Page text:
The City is to spend more than R50 million on short-term measures to fix overflowing sewers in Wallacedene and Bloekombos where illegal shacks are crammed on top of pipelines and poor sanitation is rife.
Details of the “interim plan” are outlined in a report, “Sewer Overflows Interim Solutions”, tabled at last month’s Sub-council 2 meeting.
The issue is being tackled by three City directorates: water and sanitation, community services and health, and urban mobility.
The City has blamed nagging sanitation problems in the area on old infrastructure and land invasions, among other things.
The report notes high E coli levels in water samples taken from stormwater detention ponds in the area. A detention pond is part of the stormwater system and is meant to only receive stormwater.
According to mayoral committee member for urban mobility Rob Quintas, sewage discharge has affected the Plantation, Botfontein, Sandringham and Maroela ponds.
Signs posted near the ponds to warn of the pollution had been stolen, said mayoral committee member for community services and health Patricia van der Ross.
However, mayoral committee member for water Zahid Badroodien said the contaminated water was caught by berms and pumped back into the sewerage system for treatment.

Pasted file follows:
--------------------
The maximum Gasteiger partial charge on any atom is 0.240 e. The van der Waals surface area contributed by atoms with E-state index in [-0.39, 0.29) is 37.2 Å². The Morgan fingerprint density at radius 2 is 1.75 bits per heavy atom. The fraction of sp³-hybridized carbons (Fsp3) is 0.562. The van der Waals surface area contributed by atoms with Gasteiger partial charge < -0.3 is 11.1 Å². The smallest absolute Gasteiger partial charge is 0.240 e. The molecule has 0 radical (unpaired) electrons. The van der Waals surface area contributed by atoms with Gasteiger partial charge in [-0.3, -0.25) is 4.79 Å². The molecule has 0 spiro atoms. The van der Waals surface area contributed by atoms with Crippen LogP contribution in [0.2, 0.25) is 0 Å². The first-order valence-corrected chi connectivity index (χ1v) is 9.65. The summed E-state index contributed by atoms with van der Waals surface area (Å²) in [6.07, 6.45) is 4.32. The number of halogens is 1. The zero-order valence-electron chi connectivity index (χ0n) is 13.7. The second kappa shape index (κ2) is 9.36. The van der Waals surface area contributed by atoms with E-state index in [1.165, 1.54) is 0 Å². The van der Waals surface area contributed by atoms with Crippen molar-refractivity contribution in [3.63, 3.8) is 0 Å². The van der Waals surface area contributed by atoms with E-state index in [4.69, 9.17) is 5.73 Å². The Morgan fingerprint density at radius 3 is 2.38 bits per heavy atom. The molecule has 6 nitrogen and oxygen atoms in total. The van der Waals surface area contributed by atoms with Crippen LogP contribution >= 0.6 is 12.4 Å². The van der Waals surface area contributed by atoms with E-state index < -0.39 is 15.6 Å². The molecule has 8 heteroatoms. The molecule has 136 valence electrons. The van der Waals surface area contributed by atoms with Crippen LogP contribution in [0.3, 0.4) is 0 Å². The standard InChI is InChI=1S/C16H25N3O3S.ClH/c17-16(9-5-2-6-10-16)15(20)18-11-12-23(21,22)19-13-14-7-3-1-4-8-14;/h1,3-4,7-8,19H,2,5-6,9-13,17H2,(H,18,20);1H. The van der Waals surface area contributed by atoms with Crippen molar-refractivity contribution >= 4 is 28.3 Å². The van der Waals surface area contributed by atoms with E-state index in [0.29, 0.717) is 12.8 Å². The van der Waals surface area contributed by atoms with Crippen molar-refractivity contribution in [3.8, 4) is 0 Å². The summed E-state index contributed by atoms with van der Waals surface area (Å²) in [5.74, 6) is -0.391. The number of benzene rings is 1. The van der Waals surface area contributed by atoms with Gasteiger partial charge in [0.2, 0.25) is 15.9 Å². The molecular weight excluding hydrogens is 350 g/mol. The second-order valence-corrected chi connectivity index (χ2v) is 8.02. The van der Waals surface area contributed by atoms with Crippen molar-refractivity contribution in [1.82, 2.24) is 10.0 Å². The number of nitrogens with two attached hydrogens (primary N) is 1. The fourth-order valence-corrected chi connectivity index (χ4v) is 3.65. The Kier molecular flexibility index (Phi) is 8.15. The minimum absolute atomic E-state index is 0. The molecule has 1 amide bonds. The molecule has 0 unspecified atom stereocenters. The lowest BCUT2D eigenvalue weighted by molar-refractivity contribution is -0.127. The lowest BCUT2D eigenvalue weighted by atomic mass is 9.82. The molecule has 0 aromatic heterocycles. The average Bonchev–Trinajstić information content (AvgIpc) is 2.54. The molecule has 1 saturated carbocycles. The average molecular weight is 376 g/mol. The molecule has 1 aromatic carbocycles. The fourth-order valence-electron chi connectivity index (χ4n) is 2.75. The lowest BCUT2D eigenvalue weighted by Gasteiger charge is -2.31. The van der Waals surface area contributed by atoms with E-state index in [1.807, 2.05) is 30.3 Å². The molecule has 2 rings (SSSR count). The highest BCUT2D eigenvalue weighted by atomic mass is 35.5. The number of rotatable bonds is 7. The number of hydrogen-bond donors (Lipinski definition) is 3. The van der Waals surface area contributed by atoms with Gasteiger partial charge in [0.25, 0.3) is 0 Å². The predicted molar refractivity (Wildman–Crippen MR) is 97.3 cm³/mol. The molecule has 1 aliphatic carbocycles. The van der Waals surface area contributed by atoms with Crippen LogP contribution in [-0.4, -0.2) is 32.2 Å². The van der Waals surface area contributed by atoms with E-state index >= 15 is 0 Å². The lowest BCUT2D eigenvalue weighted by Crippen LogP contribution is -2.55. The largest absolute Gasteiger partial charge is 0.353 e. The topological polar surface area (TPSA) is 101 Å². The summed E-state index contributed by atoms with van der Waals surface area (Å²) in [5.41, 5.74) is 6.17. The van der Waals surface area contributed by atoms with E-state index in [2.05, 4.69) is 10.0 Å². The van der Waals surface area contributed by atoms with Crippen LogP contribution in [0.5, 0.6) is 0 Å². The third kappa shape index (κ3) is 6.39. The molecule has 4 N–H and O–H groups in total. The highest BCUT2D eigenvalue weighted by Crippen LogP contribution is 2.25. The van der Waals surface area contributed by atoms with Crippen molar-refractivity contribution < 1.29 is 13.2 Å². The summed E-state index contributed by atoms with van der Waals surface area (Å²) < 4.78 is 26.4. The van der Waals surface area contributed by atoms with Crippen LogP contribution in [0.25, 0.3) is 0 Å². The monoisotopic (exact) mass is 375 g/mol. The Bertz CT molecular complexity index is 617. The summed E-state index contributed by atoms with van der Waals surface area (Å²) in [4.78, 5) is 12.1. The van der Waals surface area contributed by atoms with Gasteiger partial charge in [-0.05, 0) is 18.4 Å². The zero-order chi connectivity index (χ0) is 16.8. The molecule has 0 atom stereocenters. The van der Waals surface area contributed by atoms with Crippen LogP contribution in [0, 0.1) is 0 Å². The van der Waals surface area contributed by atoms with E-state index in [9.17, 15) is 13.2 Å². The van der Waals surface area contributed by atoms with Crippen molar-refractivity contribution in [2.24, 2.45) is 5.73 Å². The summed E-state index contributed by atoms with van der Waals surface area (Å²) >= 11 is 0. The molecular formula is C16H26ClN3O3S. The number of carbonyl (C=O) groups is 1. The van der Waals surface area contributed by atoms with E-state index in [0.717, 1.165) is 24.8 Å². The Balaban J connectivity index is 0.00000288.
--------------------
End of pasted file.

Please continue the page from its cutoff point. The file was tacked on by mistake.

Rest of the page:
Land grabs had prevented maintenance, and illegal electrical connections had caused a transformer in Wallacedene’s Swelleni Street to blow out, crippling pump stations and causing sewage spills in the streets and detention ponds, said Dr Badroodien.
A planned diversion of the sewer pipeline running through Masondo Street, Wallacedene had been delayed due to the unlawful occupation there, he said.
The report says officials are working on “reducing the high E coli levels experienced in the detention ponds”.
The upgrading of the sewer pipeline along Swelleni Street in Wallacedene has been put on hold because the upgrade can only take place once the repairs at the Wallacedene pump station have been completed.
Dr Badroodien said the interim plan, which is costing the City R54.8 million over the next two years, excluded medium- to long-term solutions and sewer upgrades or increasing capacity of the water and sewer infrastructure.
The money is being spent on generators at Daza and Wallacedene pump stations and sand traps in Sam Njokozela, Maggato and Maroela streets to stop sand blocking the sewer pipeline.
Sewer pipelines will also be cleaned daily in the area and the flow of raw sewage into Sandringham and Botfontein ponds will be limited.
“The purpose of this plan is to reduce and limit the effect on the environment and health, resulting from sewer overflows/services, by implementing daily proactive sewer operations while the City seeks long-term solutions for growing informality,” said Dr Badroodien.